A programmer is also a developer who can plan, minimise risks, iteratively develop, test and deliver programs to a “client”. As a part
of this, a programmer should be able to show snapshots of the various stages of the development. The snapshot should be a
runnable Java program that does not need to have all of the features that will be there in the final version of the program.
For this assignment, assume that you are a freelance programmer creating a small tool or a utility program of your own choosing to
add to your portfolio of simple Java applications. With this project you aim to demonstrate to potential employers or clients how
you can:
1. Create a small tool or utility program using (exclusively) a limited set of fundamental code concepts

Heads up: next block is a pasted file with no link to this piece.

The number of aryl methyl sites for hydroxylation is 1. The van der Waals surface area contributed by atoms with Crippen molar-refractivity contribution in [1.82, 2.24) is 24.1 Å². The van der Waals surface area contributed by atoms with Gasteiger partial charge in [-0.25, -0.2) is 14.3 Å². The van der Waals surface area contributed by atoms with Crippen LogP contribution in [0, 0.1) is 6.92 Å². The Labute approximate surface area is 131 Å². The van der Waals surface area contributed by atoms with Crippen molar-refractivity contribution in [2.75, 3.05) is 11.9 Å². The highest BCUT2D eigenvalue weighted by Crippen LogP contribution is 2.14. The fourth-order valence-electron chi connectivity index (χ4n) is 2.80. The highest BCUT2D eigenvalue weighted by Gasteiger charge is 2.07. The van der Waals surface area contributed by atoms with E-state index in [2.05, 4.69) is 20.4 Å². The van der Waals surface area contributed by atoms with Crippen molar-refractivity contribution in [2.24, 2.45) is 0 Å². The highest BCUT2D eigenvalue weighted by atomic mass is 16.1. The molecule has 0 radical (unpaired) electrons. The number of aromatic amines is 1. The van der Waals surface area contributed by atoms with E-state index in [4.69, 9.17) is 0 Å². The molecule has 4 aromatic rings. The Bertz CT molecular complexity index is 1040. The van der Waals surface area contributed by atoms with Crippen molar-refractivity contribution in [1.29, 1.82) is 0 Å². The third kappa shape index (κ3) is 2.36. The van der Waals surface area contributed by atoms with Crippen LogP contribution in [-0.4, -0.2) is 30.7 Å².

2. You are able to analyse and evaluate your implementations against possible alternatives in your code documentation.
Note: You must not just “throw in the concepts” to your program just because they need to be there; it should be clear from the
code why a certain concept should be there and you must further explain these through your comments. You will also need debug
your code on your own and document any issues, etc. There must be two versions of your code (detailed further below). You are
given marks on your ability to fulfill all requirements of this document.
If there are questions, you must ask via the Canvas→Discussions→Discussions→Assignment 3 discussion forums in a general
manner (replicate your problem in a different context in isolation before posting).
2. Assessment Criteria
This assessment will determine your ability to: